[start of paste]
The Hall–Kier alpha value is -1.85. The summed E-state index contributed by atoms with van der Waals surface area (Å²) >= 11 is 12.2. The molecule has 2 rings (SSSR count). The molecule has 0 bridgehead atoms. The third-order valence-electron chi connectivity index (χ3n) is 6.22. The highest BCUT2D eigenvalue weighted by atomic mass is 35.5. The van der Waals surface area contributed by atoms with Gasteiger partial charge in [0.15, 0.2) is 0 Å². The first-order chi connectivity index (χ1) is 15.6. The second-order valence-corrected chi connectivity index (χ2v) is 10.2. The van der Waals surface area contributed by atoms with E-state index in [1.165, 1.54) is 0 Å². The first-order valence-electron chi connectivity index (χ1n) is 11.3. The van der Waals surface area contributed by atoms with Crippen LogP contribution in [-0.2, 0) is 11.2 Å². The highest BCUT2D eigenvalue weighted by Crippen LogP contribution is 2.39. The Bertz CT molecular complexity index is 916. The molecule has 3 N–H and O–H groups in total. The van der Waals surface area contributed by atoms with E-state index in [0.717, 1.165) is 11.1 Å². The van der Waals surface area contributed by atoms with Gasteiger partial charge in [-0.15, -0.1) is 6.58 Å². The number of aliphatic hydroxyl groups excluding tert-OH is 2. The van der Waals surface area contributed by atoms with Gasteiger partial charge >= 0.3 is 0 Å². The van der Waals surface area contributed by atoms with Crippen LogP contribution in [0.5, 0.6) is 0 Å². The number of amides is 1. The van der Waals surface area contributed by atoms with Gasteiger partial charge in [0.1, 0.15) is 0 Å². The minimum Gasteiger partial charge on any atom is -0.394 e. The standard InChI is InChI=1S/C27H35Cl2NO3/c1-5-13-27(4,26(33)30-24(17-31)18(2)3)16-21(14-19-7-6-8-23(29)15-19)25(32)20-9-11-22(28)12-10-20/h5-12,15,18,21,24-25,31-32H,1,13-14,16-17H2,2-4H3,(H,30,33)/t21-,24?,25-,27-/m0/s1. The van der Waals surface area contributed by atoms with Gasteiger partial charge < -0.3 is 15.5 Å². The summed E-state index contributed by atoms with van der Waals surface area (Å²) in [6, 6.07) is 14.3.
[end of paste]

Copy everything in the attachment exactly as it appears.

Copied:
The Hall–Kier alpha value is -1.85. The summed E-state index contributed by atoms with van der Waals surface area (Å²) >= 11 is 12.2. The molecule has 2 rings (SSSR count). The molecule has 0 bridgehead atoms. The third-order valence-electron chi connectivity index (χ3n) is 6.22. The highest BCUT2D eigenvalue weighted by atomic mass is 35.5. The van der Waals surface area contributed by atoms with Gasteiger partial charge in [0.15, 0.2) is 0 Å². The first-order chi connectivity index (χ1) is 15.6. The second-order valence-corrected chi connectivity index (χ2v) is 10.2. The van der Waals surface area contributed by atoms with E-state index in [1.165, 1.54) is 0 Å². The first-order valence-electron chi connectivity index (χ1n) is 11.3. The van der Waals surface area contributed by atoms with Crippen LogP contribution in [-0.2, 0) is 11.2 Å². The highest BCUT2D eigenvalue weighted by Crippen LogP contribution is 2.39. The Bertz CT molecular complexity index is 916. The molecule has 3 N–H and O–H groups in total. The van der Waals surface area contributed by atoms with E-state index in [0.717, 1.165) is 11.1 Å². The van der Waals surface area contributed by atoms with Gasteiger partial charge in [-0.15, -0.1) is 6.58 Å². The number of aliphatic hydroxyl groups excluding tert-OH is 2. The van der Waals surface area contributed by atoms with Gasteiger partial charge >= 0.3 is 0 Å². The van der Waals surface area contributed by atoms with Crippen LogP contribution in [0.5, 0.6) is 0 Å². The number of amides is 1. The van der Waals surface area contributed by atoms with Gasteiger partial charge in [0.1, 0.15) is 0 Å². The minimum Gasteiger partial charge on any atom is -0.394 e. The standard InChI is InChI=1S/C27H35Cl2NO3/c1-5-13-27(4,26(33)30-24(17-31)18(2)3)16-21(14-19-7-6-8-23(29)15-19)25(32)20-9-11-22(28)12-10-20/h5-12,15,18,21,24-25,31-32H,1,13-14,16-17H2,2-4H3,(H,30,33)/t21-,24?,25-,27-/m0/s1. The van der Waals surface area contributed by atoms with Gasteiger partial charge < -0.3 is 15.5 Å². The summed E-state index contributed by atoms with van der Waals surface area (Å²) in [6, 6.07) is 14.3.